The Panasonic S1R’s specifications suggest a camera that excels in image quality – and, in practice, that holds true. The S1R isn’t quite perfect in terms of image quality, but it’s on the upper end of things without a doubt.
High ISO Performance
First up, let’s take a look at the Panasonic S1R’s high ISO performance, from ISO 800 to the maximum of 51,200. The following are extreme 100% crops. Click to see the full-size 1216 x 912 pixel version:
Not bad at all! These results will be more meaningful in context – the next page of this review compares the S1R’s performance to that of the Sony A7R IV and Nikon Z7. Still, it should be pretty clear that the S1R’s photos are usable even up to a very high ISO. I personally would use up to ISO 12,800 with this camera in a pinch, no worries.
In fact, that’s exactly what I did when I took the photo below in an ultra-low light environment. This image is straight out of camera, with no editing of any kind, including noise reduction or cropping. You can see that even ISO 12,800 looks awesome at web resolution. Click to see full size, and you’ll be able to see how sharp it is:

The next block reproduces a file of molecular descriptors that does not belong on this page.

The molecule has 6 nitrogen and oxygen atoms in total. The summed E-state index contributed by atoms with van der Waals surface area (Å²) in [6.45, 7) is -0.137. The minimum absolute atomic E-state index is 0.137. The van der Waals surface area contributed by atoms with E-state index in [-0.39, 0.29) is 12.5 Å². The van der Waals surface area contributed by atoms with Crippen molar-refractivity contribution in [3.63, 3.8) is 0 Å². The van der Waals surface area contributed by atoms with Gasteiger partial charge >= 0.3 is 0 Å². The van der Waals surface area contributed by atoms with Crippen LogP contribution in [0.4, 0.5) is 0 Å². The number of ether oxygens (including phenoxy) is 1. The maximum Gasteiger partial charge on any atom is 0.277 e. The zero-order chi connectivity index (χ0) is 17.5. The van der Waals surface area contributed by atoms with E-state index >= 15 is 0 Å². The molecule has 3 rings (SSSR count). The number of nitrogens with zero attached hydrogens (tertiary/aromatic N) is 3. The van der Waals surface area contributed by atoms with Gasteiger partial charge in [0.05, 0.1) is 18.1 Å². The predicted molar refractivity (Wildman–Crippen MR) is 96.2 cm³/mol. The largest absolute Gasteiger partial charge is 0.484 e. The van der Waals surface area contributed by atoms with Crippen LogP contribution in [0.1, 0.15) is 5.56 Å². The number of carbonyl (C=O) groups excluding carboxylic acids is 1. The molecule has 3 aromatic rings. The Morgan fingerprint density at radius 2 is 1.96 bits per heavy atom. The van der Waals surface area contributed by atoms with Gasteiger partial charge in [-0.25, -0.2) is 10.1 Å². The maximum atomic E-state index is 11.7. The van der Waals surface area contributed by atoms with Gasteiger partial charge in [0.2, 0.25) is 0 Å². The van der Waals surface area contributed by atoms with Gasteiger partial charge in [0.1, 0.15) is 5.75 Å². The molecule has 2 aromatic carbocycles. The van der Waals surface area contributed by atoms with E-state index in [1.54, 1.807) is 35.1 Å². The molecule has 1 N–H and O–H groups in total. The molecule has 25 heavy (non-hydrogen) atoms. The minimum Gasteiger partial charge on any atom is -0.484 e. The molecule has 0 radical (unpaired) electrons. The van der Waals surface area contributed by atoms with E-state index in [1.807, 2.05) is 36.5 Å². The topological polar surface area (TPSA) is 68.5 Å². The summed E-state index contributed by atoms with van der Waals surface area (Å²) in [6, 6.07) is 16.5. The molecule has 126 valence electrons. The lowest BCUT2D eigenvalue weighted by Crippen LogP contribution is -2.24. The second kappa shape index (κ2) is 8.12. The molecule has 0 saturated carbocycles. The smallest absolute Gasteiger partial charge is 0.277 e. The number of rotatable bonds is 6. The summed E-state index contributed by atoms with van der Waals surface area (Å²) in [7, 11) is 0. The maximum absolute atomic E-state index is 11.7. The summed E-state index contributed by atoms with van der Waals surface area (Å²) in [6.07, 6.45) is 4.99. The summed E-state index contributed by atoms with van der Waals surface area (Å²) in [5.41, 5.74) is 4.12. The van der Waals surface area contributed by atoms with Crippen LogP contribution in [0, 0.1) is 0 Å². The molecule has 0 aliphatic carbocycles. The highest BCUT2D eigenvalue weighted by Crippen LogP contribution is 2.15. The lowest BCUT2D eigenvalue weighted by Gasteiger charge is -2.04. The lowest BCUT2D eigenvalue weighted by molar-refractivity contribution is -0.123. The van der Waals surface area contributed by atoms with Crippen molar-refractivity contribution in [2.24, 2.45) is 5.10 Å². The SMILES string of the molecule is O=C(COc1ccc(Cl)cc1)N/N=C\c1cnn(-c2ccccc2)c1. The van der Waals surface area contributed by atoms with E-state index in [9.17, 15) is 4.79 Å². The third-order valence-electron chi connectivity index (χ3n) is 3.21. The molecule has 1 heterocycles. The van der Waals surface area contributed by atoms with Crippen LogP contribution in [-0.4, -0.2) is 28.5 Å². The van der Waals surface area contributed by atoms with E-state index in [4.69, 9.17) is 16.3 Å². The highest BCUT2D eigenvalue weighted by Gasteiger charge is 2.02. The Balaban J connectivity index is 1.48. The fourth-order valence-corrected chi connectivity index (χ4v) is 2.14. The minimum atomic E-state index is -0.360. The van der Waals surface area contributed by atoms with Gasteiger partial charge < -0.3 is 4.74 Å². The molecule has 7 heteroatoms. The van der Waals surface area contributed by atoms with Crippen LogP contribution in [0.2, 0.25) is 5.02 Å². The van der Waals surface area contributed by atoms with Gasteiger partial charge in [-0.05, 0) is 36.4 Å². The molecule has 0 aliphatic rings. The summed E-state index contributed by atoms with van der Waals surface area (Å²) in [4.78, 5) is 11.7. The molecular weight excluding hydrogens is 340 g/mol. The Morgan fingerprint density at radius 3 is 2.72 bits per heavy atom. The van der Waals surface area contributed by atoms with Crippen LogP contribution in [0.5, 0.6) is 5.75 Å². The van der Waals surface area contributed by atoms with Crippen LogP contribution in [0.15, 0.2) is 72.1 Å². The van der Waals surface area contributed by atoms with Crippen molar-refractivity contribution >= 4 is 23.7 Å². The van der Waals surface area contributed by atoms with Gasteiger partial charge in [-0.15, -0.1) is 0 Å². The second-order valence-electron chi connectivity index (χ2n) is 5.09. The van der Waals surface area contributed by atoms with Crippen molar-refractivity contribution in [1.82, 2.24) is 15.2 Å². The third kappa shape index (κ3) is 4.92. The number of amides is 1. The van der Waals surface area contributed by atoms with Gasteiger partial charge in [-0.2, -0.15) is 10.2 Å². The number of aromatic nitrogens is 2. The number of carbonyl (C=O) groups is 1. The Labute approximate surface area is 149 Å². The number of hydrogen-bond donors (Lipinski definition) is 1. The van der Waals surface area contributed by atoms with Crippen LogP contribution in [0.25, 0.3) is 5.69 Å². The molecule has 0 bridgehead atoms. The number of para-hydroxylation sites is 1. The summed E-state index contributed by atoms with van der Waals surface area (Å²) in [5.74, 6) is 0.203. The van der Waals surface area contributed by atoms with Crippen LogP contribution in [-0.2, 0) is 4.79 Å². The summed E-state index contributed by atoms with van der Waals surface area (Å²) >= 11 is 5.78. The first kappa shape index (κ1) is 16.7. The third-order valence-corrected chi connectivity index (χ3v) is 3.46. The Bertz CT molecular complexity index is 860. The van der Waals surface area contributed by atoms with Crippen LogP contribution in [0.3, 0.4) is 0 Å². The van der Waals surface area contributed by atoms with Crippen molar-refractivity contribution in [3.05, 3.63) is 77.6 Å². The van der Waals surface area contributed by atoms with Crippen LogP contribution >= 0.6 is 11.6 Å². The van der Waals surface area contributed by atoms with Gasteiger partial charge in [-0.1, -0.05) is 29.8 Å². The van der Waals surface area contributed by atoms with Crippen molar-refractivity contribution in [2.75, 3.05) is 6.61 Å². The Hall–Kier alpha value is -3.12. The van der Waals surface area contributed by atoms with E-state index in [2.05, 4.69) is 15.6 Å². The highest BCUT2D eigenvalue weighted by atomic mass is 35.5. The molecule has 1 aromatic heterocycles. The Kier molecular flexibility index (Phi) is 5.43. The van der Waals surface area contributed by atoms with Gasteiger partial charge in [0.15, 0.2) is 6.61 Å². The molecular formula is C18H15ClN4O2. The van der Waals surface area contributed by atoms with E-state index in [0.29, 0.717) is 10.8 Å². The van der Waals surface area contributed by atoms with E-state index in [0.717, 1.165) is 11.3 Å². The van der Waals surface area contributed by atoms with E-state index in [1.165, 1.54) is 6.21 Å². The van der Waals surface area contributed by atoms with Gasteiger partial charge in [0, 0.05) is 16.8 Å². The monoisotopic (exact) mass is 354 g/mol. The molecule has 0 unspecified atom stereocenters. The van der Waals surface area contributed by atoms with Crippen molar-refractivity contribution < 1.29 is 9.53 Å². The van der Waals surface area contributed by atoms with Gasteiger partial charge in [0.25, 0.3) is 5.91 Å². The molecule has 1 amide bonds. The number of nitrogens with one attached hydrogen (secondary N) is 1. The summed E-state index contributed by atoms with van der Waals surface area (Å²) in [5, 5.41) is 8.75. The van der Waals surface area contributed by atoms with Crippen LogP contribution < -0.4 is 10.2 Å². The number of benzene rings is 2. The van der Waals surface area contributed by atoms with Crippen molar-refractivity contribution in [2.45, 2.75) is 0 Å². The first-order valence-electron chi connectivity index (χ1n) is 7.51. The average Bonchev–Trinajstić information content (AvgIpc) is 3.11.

Here’s a 100% crop of the chef’s face to show noise up close. Click to see the full-size 1463 x 1097 pixel crop:
For ISO 12,800 with no noise reduction at all, this is very impressive!
The Panasonic S1R has decent dynamic range, but it’s not the best I’ve ever seen. Too much shadow recovery introduces a moderate amount of noise, which is not unexpected. More of a problem is that shadows and colors start to look relatively flat with extreme shadow recovery. Here’s an example, only mildly cropped, which I underexposed by five stops and then recovered in Lightroom:
You can probably tell that the shadows are flat and the colors are a bit shifted, as if I applied a mild Instagram filter to this shot. The differences will be even clearer on the next page of this review (Camera Comparisons) where I show how the Sony A7R IV and Nikon Z7 captured the same scene.